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Carbene Size Guides Coupling

Organometallic Chemistry: Ligand bulk affects outcome of aldehyde-alkyne pairing

by Carmen Drahl
April 23, 2010 | A version of this story appeared in Volume 88, Issue 17

With the help of carbene ligands, chemists have found new ways of controlling cross-coupling reactions that lead to allylic alcohols. Choosing either large or small ligands for a nickel catalyst helps define which region of an alkyne will couple to an aldehyde to form the alcohol, a level of control synthetic chemists have traditionally found difficult to achieve.

Allylic alcohols are common motifs in antibiotics and other pharmaceuticals, and although chemists have developed catalytic and enantioselective couplings of aldehydes and alkynes, controlling the regiochemistry of such metal-catalyzed couplings is still not straightforward. To avoid getting mixtures of products, researchers must turn to alkynes that are highly biased toward one outcome or the other or that have directing groups. Such workarounds limit the overall utility of the reaction.

Now, John Montgomery and graduate students Hasnain A. Malik and Grant J. Sormunen of the University of Michigan, Ann Arbor, have found that the size of N-heterocyclic carbene ligands of a nickel catalyst dictates the regiochemical fate of the reactions (J. Am. Chem. Soc., DOI: 10.1021/ja102262v). Bulky ligands lead to bond formation at the more hindered end of the alkyne, whereas small ligands lead to the opposite outcome. No ligand is the single best choice for either scenario yet, Montgomery says. “We’re trying to tease out those rules now,” he says.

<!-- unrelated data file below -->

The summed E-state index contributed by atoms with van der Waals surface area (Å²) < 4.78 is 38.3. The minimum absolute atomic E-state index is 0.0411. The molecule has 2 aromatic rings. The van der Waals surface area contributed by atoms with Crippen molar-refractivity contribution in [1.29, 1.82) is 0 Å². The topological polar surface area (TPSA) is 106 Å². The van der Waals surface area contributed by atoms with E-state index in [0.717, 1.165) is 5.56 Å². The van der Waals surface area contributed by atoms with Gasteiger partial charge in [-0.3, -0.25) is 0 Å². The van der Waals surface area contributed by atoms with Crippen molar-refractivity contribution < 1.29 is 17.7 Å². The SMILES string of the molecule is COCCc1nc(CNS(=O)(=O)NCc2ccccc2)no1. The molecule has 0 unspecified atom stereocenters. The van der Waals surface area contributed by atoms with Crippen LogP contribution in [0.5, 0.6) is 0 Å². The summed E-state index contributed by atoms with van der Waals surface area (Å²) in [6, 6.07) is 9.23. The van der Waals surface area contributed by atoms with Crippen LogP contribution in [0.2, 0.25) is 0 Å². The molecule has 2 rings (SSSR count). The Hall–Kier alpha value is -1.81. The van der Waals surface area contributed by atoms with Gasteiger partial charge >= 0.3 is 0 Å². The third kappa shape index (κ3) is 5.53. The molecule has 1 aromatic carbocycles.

With their nickel-catalyzed method, the team was able to control regioselectivity with less biased alkynes and was also able to override the selectivity that would be expected of certain biased alkynes. Now, they are delving into a wider range of alkynes and aldehydes to test the reaction’s scope, as well as improving their ligands.

The Montgomery group’s work “solves a long-standing problem in chemical reactivity” and “provides a powerful example of the impact that diverse N-heterocyclic carbenes can have in control of catalytic reactions,” says Scripps Florida chemistry professor Glenn Micalizio, whose lab also develops regioselective cross-coupling reactions.



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